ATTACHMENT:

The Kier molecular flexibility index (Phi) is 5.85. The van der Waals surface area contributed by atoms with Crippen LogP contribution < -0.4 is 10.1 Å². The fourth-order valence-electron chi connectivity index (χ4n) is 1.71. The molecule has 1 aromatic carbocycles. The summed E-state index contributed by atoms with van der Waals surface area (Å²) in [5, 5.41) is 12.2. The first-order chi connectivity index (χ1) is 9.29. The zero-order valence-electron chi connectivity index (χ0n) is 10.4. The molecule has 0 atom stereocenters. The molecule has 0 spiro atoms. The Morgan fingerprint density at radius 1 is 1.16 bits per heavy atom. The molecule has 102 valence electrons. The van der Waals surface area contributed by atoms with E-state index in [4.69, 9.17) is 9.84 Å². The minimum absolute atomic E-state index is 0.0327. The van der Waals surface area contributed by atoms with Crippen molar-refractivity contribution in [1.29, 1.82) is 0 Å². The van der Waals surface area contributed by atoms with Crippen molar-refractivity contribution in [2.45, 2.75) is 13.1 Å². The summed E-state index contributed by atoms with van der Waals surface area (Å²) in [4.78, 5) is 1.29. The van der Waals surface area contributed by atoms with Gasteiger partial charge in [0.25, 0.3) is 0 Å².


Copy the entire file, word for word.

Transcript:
The Kier molecular flexibility index (Phi) is 5.85. The van der Waals surface area contributed by atoms with Crippen LogP contribution < -0.4 is 10.1 Å². The fourth-order valence-electron chi connectivity index (χ4n) is 1.71. The molecule has 1 aromatic carbocycles. The summed E-state index contributed by atoms with van der Waals surface area (Å²) in [5, 5.41) is 12.2. The first-order chi connectivity index (χ1) is 9.29. The zero-order valence-electron chi connectivity index (χ0n) is 10.4. The molecule has 0 atom stereocenters. The molecule has 0 spiro atoms. The Morgan fingerprint density at radius 1 is 1.16 bits per heavy atom. The molecule has 102 valence electrons. The van der Waals surface area contributed by atoms with E-state index in [4.69, 9.17) is 9.84 Å². The minimum absolute atomic E-state index is 0.0327. The van der Waals surface area contributed by atoms with Crippen molar-refractivity contribution in [1.29, 1.82) is 0 Å². The van der Waals surface area contributed by atoms with Crippen molar-refractivity contribution in [2.45, 2.75) is 13.1 Å². The summed E-state index contributed by atoms with van der Waals surface area (Å²) in [4.78, 5) is 1.29. The van der Waals surface area contributed by atoms with Gasteiger partial charge in [0.25, 0.3) is 0 Å².